mardi 13 mai 2014

Seven Deadly Sins and Economy

Our economy is based on the seven deadly sins: lust, gluttony, greed, lazyness, wrath, envy and pride. Each one of these sins sponsors and supports a branch of industry. We have many allegorical pictures of these deadly sins from the past, for example the famous painting by Hieronymus Bosch:
Nowadays we could illustrate the deadly sins and their power over our economy with ads, e.g. an ad of fashionable clothing is a good illustration of what is called pride, an ad of an action game is a good illustration of what is called wrath, an ad of sweets or chips points to the sin of gluttony, etc. The main sin of our civilization is probably gluttony, the desire of getting more and more, an insatiable desire that is both satisfied and stimulated by the machinery of modern economy. We want this machinery to work more efficiently, to give us more and more things, more and more pleasure. If it slows a bit, we see this as a disaster. Now, Estonian economy doesn't grow any more, we are in a slump. perhaps it means we are not yet sinful enough. A virtuous person, an ideal Christian is an economic criminal: he consumes little, produces little, and gives things away without asking for pay.

mardi 6 mai 2014

An Old Poem

About forty years ago I wrote a poem. After the big changes in Europe after the collapse of the USSR I thought it had lost its actuality. Now I feel it hasn't. Plus cela change, plus cela reste la même chose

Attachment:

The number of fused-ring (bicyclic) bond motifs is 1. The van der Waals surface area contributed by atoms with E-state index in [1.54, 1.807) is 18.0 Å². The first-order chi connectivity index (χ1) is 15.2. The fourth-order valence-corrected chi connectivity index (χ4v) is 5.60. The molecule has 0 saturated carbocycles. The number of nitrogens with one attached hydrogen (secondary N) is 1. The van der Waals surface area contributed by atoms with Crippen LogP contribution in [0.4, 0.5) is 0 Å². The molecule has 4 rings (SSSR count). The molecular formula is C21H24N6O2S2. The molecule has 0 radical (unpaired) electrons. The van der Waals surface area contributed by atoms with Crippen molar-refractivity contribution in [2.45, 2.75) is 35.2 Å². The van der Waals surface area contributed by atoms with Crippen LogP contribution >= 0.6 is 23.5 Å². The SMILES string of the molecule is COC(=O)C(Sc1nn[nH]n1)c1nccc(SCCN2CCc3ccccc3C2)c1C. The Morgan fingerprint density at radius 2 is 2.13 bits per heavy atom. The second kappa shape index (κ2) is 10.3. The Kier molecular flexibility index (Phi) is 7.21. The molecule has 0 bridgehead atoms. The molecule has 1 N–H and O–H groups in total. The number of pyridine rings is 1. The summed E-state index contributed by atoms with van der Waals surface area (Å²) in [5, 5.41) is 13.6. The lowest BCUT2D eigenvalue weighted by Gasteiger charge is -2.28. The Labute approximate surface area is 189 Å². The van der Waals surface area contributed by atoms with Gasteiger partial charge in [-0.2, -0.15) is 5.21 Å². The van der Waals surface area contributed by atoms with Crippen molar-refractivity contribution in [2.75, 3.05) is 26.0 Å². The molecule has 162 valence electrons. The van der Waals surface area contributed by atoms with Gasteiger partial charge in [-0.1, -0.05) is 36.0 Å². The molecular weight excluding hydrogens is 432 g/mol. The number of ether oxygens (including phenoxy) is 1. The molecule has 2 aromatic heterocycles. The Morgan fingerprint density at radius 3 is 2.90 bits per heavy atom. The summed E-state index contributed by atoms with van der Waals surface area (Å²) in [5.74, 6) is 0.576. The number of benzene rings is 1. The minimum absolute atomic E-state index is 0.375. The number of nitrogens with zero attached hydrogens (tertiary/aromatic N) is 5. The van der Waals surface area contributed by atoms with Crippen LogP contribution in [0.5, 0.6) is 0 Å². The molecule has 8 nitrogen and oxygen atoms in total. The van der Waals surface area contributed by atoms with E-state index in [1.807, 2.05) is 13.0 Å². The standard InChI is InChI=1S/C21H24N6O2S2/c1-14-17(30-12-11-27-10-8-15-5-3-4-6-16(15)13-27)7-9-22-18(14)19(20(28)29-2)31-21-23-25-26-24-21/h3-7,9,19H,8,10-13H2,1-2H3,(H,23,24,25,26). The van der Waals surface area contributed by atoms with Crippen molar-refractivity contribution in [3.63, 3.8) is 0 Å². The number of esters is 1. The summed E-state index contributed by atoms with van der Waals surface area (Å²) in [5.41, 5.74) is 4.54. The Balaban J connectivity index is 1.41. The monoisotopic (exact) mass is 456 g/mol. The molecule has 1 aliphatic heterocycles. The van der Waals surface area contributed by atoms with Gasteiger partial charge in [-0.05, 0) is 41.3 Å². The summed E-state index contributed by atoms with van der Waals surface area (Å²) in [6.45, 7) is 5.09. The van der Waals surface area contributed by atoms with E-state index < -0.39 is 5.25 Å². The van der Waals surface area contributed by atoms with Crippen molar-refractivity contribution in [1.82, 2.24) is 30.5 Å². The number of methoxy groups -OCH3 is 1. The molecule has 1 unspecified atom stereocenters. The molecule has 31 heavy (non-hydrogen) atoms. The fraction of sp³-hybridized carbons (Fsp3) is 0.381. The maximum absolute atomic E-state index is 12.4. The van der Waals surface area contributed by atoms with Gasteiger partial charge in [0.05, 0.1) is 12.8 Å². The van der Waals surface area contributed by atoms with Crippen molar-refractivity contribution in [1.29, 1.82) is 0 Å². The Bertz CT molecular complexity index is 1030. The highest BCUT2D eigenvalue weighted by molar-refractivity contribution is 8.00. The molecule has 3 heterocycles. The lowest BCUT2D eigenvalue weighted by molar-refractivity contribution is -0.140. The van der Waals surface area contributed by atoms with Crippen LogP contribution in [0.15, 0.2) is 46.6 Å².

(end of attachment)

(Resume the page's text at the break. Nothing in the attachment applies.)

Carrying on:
describing how the end will come
with the nuclear holocaust. Suddenly
I felt very sure nothing such
will ever happen. There will be no big bang,
only some tiny ones perhaps. But surely
a long big whimper: Big powers
insulting one another, serious crises,
disarmament conferences in Geneva,
drug addicts in Washington, dissidents in Moscow,
hunger in Sahel, terrorism in the Middle East,
new cars, fashions and hits,
breakthroughs in computing and space technology,
more handicapped children and mentally disturbed people,
more revolutionary and ecological movements,
fewer trees, fewer birds and less time
to be aware of the high midsummer sky turning slowly
above you and around you and of the mild night breeze
touching gently your hair and stirring up
some strange feelings and childhood memories.